• Study location Room Zeta, MDH Västerås and online through Zoom
  • 2020-11-03 13:00

The public defense of Damir Bilic's licentiate thesis in Computer Science and Engineering

The public defense of Damir Bilic's licentiate thesis in Computer Science and Engineering will take place at Mälardalen University, Västerås Campus, room Zeta and Online/Zoom) at 13:00 on November 3, 2020.

Title: “Managing variability in SysML models of automotive systems”.

Serial number: 295.

The faculty examiner is Associate Professor Thorsten Berger, Chalmers, and the examining committee consists of Professor Ina Schaefer, TU Braunschweig, Adjunct Professor Magnus Larsson, ABB Robotics and Associate Professor Thorsten Berger, Chalmers.

Reserve; Professor Andreas Ryve, Mälardalen University.


Fairly recent, yet rapid, advancements in all domains of technology have brought a plethora of challenges for anyone who is developing software-intensive systems. Consider the automotive domain for example. Cars are complex systems, a single car can have highly complex mechanical,

electrical and electronic systems all at once. Moreover, these systems can be highly configurable. For example, a customer might choose a diesel engine, a petrol engine, an electric motor or even a hybrid mix of them, all for the same car model. Not to mention the additional configuration options for comfort, styling or electronic systems such as autopilots.

To manage the complexity and variability of such software-intensive systems, organizations are often looking into model-based techniques for development. One such technique is model-based systems engineering, where a set of models is developed for the planning, design, analysis and documentation of software-intensive systems. Variability is a factor that is often overlooked in model-based systems engineering. Product line engineering is a technique which is used for the development of highly such configurable systems, however, not necessarily using models.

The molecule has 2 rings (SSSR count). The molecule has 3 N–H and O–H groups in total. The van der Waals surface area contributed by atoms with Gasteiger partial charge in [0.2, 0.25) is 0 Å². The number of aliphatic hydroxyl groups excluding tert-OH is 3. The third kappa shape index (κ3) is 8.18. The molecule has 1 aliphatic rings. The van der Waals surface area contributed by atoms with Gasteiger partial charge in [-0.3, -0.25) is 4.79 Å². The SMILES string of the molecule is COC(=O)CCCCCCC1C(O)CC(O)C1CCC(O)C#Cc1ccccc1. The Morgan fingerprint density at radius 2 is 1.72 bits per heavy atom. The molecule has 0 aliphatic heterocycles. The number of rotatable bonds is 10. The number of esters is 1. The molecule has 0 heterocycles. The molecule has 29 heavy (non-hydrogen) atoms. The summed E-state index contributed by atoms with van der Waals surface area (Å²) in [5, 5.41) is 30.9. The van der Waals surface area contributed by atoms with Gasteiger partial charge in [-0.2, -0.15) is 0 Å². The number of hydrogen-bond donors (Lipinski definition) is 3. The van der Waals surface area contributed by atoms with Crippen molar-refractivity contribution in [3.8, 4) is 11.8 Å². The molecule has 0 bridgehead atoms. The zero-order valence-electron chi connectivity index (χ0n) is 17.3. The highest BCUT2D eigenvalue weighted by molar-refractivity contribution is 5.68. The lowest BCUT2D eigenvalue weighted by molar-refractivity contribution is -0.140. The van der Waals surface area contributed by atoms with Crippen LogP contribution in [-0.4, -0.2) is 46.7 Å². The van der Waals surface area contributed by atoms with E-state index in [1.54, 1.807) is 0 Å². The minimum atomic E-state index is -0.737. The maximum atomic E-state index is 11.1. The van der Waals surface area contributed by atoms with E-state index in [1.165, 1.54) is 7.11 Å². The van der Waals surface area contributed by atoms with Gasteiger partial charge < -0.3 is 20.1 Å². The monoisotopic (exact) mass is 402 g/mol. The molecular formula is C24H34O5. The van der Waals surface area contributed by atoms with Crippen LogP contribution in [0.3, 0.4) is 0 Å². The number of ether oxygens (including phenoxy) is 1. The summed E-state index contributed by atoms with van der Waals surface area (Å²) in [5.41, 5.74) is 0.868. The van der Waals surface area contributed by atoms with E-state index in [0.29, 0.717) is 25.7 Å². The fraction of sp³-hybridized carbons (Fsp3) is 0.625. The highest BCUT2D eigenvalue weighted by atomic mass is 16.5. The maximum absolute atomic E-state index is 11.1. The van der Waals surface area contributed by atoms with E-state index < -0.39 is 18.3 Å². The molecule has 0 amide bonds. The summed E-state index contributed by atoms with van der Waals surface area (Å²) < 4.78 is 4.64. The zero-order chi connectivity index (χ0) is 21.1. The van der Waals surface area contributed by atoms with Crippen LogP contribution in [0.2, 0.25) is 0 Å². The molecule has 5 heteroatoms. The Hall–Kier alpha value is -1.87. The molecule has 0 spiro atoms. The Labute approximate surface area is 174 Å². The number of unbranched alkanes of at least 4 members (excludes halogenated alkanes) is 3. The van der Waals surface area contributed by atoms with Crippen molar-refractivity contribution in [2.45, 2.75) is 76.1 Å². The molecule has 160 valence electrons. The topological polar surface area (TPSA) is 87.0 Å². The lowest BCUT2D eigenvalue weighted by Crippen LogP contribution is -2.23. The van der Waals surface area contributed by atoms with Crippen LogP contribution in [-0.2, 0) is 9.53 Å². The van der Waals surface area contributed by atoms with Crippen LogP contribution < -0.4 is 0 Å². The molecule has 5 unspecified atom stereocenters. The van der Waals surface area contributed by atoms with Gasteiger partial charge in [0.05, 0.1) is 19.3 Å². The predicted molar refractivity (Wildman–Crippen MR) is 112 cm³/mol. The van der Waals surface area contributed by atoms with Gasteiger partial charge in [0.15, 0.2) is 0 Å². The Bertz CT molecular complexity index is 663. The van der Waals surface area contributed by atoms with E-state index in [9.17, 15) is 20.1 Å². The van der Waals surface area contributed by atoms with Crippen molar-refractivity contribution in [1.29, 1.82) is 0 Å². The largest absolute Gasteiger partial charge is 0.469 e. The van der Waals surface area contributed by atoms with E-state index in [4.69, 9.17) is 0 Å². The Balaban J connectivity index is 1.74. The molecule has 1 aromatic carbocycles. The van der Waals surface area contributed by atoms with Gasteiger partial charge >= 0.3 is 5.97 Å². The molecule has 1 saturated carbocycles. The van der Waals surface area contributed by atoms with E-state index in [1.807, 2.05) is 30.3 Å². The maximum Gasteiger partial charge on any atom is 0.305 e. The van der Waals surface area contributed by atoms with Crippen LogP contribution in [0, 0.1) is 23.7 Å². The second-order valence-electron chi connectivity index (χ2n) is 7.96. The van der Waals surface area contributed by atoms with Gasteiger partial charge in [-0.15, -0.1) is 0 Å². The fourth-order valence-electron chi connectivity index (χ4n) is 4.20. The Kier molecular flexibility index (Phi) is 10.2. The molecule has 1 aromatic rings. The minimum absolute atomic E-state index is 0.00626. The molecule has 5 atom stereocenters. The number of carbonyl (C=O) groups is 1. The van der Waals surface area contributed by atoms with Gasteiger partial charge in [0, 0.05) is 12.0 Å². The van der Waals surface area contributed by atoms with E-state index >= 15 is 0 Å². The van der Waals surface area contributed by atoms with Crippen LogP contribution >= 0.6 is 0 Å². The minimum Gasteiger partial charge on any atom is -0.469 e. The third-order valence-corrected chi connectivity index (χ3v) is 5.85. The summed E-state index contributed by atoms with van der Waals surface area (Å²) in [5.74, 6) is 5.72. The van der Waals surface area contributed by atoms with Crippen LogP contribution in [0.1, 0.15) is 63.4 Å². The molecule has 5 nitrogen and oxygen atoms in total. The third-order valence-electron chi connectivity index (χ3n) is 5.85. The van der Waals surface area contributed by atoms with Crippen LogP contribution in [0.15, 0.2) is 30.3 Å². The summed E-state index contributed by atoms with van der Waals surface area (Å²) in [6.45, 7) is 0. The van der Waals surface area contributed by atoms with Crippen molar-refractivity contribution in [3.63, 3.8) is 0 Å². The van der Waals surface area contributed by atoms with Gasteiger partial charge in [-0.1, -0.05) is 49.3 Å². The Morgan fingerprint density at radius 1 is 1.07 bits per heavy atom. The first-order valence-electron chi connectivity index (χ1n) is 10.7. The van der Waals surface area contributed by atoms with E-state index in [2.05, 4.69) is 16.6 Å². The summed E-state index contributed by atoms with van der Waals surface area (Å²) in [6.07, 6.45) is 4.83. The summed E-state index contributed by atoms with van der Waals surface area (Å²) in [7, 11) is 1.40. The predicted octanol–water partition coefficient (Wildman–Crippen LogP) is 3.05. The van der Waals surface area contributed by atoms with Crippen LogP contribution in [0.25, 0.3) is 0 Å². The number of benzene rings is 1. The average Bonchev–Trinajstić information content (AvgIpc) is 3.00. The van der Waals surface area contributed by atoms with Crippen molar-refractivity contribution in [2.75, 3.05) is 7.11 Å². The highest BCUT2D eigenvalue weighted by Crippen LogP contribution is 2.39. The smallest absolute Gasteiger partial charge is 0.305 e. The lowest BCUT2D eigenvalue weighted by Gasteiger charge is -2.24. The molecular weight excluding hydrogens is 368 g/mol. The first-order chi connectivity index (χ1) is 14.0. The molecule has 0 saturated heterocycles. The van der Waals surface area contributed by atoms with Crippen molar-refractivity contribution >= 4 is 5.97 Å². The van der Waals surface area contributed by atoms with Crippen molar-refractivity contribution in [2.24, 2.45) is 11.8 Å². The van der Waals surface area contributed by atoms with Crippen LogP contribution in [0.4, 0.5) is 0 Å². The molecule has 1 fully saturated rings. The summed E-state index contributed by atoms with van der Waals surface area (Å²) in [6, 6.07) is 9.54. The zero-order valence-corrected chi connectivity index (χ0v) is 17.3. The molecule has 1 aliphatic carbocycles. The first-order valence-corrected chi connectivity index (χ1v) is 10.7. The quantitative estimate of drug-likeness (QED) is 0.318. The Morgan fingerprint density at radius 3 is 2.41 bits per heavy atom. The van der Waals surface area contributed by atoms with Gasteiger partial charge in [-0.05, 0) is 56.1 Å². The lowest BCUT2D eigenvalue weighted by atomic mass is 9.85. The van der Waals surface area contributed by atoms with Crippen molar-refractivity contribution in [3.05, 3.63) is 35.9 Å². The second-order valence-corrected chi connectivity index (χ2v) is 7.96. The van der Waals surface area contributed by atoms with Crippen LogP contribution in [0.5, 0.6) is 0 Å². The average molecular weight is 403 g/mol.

In this thesis, the research focus was on the management of variability in model-based systems engineering. We have been exploring the combination of model-based systems engineering and product line engineering. Initially, the work started with the evaluation of currently existing tool support to manage variability of engine systems developed at Volvo Construction Equipment.

Secondly, we have evaluated how model-based product line engineering affects different phases of the development process at Volvo CE, i.e. we tried to assess the consequences during requirements engineering, during the design, testing, etc. During these studies, several shortcomings were identified in terms of both tool support and methodology support. Often, variability related issues in the product were not detected until late phases in the development process. Lastly, to address some of the identified challenges, in the thesis, we have developed an approach which can detect variability-related inconsistencies in system models during systems engineering.

Contact Information

Doctoral Student

Damir Bilic